(This is also cross-posted on the Autism Women’s Network blog, available HERE.)
Long before the day we received a formal autism diagnosis, I already knew my daughter was Autistic. However, I hadn’t picked it up at first – not because the signs weren’t there, because they were, but because I didn’t see anything problematic in those signs. She was a lot like the way I was as a child and also in some ways similar to me even in adulthood. For the most part, I understood her, and even the areas that I didn’t understand didn’t alarm me. I figured she had her reasons, and if she was content I should be too. (I know this is not typical of everyone; this is simply my experience.)
It was only when I enrolled her at 2 years old in a part-time Mothers’ Day Out program that the differences between my child and others her age were pointed out to me, by the program staff. Not understanding what they were getting at, I decided to come on a few different occasions and observe the class through the window to try to understand. In doing so, for the first time I saw my daughter through their eyes. And it was glaringly obvious at that moment that she was indeed different.
I went home and took to the internet to try to figure things out. It didn’t take very long to determine what I saw: autism. I read thoroughly through the DSM-IV as well as a host of other articles. And then I visited several other websites, as well as forums and blogs. For several weeks I spent nearly every spare moment I had online, often awake until 3 or 4 in the morning. Everything I read confirmed her suspected autism diagnosis more and more. On a visit to the pediatrician, I shared my thoughts, and she administered the M-CHAT; the results were no surprise. Fast forward many assessments and specialists later, and we had our official autism diagnosis. There was little fanfare or reaction, as that it what I had expected to hear.
I was glad to have confirmation of what I already knew. And I was grateful to live in a major city where I felt my daughter could have proper support and services. Armed with literature, phone numbers, referrals, and URLs to visit, I set about trying to determine if my daughter needed anything and how to get her plugged in. And one thing kept coming up over and over and over.
“Early intervention is key. You will need a minimum of 40 hours per week of behavior therapy in order to obtain the maximum results, and you need to start now, before she’s three.” I read that and was told that more times than I could count. When I questioned this logic, I was told that there was extensive research to support this practice. So I looked that up too.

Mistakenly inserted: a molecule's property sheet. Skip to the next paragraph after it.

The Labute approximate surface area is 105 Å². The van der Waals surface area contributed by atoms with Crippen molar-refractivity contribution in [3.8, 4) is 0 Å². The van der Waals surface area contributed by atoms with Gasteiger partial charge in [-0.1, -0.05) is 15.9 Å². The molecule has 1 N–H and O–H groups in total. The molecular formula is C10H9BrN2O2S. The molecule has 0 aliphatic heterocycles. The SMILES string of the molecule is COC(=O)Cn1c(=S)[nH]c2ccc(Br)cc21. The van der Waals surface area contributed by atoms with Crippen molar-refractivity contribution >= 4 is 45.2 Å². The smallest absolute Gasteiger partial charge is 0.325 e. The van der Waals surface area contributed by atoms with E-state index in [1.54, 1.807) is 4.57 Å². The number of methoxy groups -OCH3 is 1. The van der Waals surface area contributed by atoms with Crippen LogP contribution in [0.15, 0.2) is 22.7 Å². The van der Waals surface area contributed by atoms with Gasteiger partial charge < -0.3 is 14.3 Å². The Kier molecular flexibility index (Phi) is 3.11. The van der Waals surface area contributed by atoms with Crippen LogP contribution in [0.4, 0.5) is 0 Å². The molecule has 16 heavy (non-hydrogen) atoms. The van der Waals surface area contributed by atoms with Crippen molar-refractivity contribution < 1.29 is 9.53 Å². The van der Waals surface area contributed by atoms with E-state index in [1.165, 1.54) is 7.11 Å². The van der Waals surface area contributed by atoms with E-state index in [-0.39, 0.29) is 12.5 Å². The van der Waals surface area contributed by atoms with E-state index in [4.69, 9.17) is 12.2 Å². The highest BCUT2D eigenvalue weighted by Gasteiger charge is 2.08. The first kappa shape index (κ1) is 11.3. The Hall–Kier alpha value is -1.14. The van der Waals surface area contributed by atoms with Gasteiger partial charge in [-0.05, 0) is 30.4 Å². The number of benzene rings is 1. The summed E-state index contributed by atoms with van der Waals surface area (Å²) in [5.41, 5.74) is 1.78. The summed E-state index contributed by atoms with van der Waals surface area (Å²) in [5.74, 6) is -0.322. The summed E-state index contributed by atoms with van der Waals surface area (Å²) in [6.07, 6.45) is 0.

I reviewed numerous studies and sub studies. I examined literature reviews and meta-analyses. I checked out personal accounts and contacted clinics. I reviewed the standards on the BACB (the body that is responsible for the accreditation of ABA programs and personnel). I watched some videos. I read various blogs. I looked at even more research.
And I wasn’t feeling it.
BC (before children) I had taken some undergraduate level psychology courses in college. I took more of them than what was required of my degree because I found the courses interesting, using the extra classes as electives. Aside from the usual intro to psychology survey classes, I also took child psychology, developmental psychology (over the lifespan), social psychology, women’s psychology, etc. While I do not profess that taking a handful of classes makes me any sort of expert in psychology, it seemed to me that this 40 hour a week ABA recommendation was contrary to nearly everything that I’d learned about development and the young child. I mean, 40 hours/week is the equivalent of a full-time job!
There was a plethora of literature about the way children learn. About their need for variety, spontaneity, and learning experiences. About their need to be nurtured, to move and play, to have supportive relationships, to build trust, to make mistakes, to develop healthy attachments.
Did all of this no longer apply simply because my daughter was disabled?